The 2018 International Black Theatre Summit

The Department of Theater is proud to support

The 2018 International Black Theatre Summit:
Breaking New Ground Where We Stand

In collaboration with the Craft Institute
September 26-29, 2018

Hosted by Dr. Monica White Ndounou, Associate Professor of Theater

‘Breaking New Ground Where We Stand’ is a reconvening and commemoration of August Wilson’s legendary Black Theatre Summit ‘On Golden Pond’, which took place at Dartmouth in 1998 during the famous playwright's residency as a Montgomery Fellow, visiting artist, and guest lecturer for the College. Twenty years down the road, the Summit will capitalize on new links between theatre, film, television, and related media platforms.

CLICK HERE for a schedule of all Summit-related eventsPlease note that while attendance at many events is limited to registered Summit participants, a number of events are open to the public; these include the Opening Ceremonies on Wednesday, the Keynote Conversation on Saturday, all performances of Frederick Douglass Now, and Saturday's screening of the film Blindspotting. A list of FREE, public Summit events is available HERE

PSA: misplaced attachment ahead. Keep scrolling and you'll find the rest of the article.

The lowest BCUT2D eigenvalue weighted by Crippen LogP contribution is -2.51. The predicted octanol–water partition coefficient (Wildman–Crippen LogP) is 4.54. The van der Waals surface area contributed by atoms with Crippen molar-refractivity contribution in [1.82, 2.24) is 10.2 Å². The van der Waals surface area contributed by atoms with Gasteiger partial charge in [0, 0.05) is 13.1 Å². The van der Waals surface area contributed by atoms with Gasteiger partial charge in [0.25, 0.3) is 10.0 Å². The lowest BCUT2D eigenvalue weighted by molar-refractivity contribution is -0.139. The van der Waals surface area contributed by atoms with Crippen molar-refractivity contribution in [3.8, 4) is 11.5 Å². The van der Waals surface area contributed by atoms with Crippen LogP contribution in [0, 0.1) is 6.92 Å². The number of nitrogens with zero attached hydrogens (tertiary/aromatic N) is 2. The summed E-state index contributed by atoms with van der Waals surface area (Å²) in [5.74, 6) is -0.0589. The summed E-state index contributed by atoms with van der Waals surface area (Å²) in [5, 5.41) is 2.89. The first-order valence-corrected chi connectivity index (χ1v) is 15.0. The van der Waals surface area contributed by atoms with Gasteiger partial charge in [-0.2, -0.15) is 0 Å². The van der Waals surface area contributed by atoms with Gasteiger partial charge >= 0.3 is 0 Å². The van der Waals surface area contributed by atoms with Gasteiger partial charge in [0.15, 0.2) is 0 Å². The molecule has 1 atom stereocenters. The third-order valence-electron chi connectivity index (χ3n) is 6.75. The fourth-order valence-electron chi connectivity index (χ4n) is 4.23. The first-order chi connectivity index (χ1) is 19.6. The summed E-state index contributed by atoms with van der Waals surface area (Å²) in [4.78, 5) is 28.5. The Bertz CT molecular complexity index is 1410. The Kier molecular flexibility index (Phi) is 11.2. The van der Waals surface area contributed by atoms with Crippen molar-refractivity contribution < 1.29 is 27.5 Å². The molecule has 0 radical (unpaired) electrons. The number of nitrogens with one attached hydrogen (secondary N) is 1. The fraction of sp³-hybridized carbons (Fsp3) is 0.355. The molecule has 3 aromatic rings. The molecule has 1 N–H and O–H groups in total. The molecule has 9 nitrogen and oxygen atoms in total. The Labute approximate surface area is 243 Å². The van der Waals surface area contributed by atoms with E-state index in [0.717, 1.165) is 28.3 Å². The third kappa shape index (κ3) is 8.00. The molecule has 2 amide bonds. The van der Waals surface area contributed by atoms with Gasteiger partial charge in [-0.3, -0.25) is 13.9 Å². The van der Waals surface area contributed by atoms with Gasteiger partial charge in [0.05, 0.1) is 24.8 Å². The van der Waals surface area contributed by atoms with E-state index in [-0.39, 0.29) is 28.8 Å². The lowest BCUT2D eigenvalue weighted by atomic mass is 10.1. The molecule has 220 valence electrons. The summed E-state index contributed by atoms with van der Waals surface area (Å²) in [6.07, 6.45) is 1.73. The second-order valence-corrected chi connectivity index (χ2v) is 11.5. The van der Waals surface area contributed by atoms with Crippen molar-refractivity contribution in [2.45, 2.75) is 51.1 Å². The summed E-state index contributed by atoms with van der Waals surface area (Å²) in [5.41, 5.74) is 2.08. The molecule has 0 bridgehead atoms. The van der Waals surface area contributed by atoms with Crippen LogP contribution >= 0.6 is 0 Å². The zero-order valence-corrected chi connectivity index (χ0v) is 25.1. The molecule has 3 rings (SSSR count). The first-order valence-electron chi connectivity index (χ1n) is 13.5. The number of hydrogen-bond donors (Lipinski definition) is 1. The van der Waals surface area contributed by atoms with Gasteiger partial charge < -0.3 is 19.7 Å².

CLICK HERE for biographies of Summit speakers and presenters.

More details about the 2018 International Black Theatre Summit are available at their dedicated website HERE

About the Original Black Theatre Summit

In June 1996, the Pulitzer Prize-winning playwright August Wilson delivered the keynote address for the annual gathering of the Theatre Communications Group, the nation's pre-eminent organization of non-profit professional theaters. Entitled "The Ground on Which I Stand", the speech has since become "a critical black theatre manifesto, studied alongside W.E.B. Du Bois’s Four Principles of Negro Theater and Amiri Baraka/LeRoi Jones’s The Revolutionary Theatre". (Harry Elam Jr., American Theater June 2016 issue). The now-landmark speech immediately ignited an contentious public discussion about racial inequity within the theatrical world, encompassing conversations about casting, funding, audiences, and much more. Subsequent events included a public debate with American Repertory Theater Artistic Director Robert Brustein, moderated by Anna Deavere Smith at the Town Hall in New York City (listen to excerpts from the conversation between Wilson and Brustein here.)

Following the speech and the subsequent firestorm of publicity and debate, Wilson was approached by Dartmouth Professors of Theater Victor Leo Walker II and William Cook, who suggested setting up a major conference for black theatre artists and professionals on campus. The resulting event took place at Dartmouth in March of 1998, with participants that included Ntozake Shange, Ed Bullins, Thulani Davis, Ricardo Khan, Robbie McCauley, Clinton Turner Davis and Woodie King Jr. While the panels were largely closed to the public, the final day was open to all and included sessions on building audiences, strengthening partnerships within the black arts community, and legal and financial strategies for the creation and development of new black theatre companies.